Take the 2-minute tour ×
Stack Overflow is a question and answer site for professional and enthusiast programmers. It's 100% free, no registration required.

I am trying to pass a pointer by reference to an object from class A to class B. In class B I want to assign this pointer to a ivar and read and write to it.

This is the code that gives me errors (does not matter what errors). This is my first try with pointers so please correct my understanding.

Class A

//This is the parameter I would like to pass as a pointer and be able to manipulate from class B
NSString *name = @"Cyprian";

-(void)passAParameter{

   ClassB *classB = [[ClassB alloc] initWithAPointer:&name];
   ...
}


Class B

// ClassB.h
@interface ClassB{

    NSString **nameFromClassA;
}
@property(nonatomic,assign)NSString **nameFromClassA;

-(id)initWithAPointer:(NSString **)name;
// ClassB.m


@implementation ClassB

@synthesize nameFromClassA;

-(id)initWithAPointer:(NSString **)name{
   *nameFromClassA = *name;
}

//Print the name
-(void)printName{
   NSLog(@"Name: %@", *nameFromClassA);
}

//Will this change the name in class A?
-(void)changeNameInClassA:(NSString* newName){
   *nameFromClassA = newName;
}
share|improve this question

2 Answers 2

up vote 2 down vote accepted

Please, do not use double pointers here. You shouldn't handle things like that. This is a simpler approach:

In the ClassA instance:

-(void)passAParameter{
   NSString *name = @"Cyprian";
   ClassB *classB = [[ClassB alloc] initWithAPointer:name];
   ...
}

While you define ClassB this way: ClassB.h:

@interface ClassB{    

    NSString *nameFromClassA;
}
@property(nonatomic,retain) NSString *nameFromClassA; // Retaining it will give you less headaches

-(id)initWithAPointer:(NSString *)name;
@end

ClassB.m:

@implementation ClassB

@synthesize nameFromClassA;

// You should release all retained object when deallocating self
- (void) dealloc {
    [nameFromClassA release];
    nameFromClassA = nil;
    [super dealloc];
}

-(id)initWithAPointer:(NSString *)name{
    if ((self = [super init])) {     // Always init the object from super!
        self.nameFromClassA = name;  // Retain the object calling self.
    }
    return self;
}

//Print the name
-(void)printName{
   NSLog(@"Name: %@", nameFromClassA);
}

//Will this change the name in class A?
-(void)changeNameInClassA:(NSString* newName){
    self.nameFromClassA = newName; // Retain it calling self.
}

@end
share|improve this answer
    
Well I guess I didn't make my self clear enough. I want to pass a value by reference so i use double pointers on purpose. I am trying to pass a name by reference so I can read from it and write to it in class B. –  Cyprian May 16 '11 at 14:59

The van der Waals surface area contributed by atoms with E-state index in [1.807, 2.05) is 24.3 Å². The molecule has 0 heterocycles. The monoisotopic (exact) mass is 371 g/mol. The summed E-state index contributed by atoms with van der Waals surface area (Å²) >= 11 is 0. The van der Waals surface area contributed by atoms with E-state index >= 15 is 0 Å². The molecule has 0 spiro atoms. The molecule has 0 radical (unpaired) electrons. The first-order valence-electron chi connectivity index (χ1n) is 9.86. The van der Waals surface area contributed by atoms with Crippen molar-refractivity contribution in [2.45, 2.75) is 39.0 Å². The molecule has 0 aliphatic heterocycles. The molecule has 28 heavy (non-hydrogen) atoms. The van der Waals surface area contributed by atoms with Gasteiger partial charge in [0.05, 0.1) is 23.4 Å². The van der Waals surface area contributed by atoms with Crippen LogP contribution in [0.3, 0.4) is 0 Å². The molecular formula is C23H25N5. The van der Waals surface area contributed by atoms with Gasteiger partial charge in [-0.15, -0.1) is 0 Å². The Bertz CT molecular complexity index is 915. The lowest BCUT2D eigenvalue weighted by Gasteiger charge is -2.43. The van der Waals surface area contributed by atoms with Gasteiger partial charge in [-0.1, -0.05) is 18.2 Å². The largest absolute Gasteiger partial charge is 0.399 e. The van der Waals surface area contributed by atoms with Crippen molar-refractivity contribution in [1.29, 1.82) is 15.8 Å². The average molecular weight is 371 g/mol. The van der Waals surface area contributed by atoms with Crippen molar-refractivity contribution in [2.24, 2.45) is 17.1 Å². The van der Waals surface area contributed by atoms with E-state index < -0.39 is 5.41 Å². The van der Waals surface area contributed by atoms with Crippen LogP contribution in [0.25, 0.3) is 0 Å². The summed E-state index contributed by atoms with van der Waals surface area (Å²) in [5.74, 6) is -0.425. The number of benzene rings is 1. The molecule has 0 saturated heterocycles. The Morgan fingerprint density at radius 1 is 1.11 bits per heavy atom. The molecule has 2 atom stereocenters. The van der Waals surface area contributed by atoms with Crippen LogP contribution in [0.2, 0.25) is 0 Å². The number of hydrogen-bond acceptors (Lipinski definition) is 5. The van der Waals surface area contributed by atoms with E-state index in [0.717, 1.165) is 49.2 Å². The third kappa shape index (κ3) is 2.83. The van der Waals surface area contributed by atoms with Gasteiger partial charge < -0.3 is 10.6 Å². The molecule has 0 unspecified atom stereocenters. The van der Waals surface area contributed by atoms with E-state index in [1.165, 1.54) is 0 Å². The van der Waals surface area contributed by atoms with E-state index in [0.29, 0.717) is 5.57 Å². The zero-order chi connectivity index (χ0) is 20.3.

1  
If you pass it the way I exposed here, each change on name in ClassA will "pass" to nameFromClassA in ClassB, since you are naturally using a pointer to refer to that string. You are initializing ClassB using the pointer to the memory that "contains" the string (in fact you define the string as NSString *name and not NSString name). –  marzapower May 16 '11 at 15:02
    
Please, try it and let me know if you have difficulties. –  marzapower May 16 '11 at 15:02
    
you are right, I don't know why this idea came to my mind. Thanks –  Cyprian May 16 '11 at 15:14

The assignment in your initWithAPointer: method should be just:

nameFromClassA = name;

That said, this code pattern smells of a bad design. What high-level goal is it that you're trying to accomplish?

share|improve this answer
    
Ok I am trying to open an universal editor that will edit a table cells title, so I would like to pass table cell by reference and read and write to it from my editor –  Cyprian May 16 '11 at 14:57
    
Then you should pass the table cell (using a normal object pointer like (UITableViewCell *)) and update the title property of the cell. Or, probably better yet, you should design a delegate protocol whereby your universal editor notifies the view controller that contains the cell when the title changes. –  Daniel Dickison May 16 '11 at 15:04

Your Answer

 
discard

By posting your answer, you agree to the privacy policy and terms of service.

Not the answer you're looking for? Browse other questions tagged or ask your own question.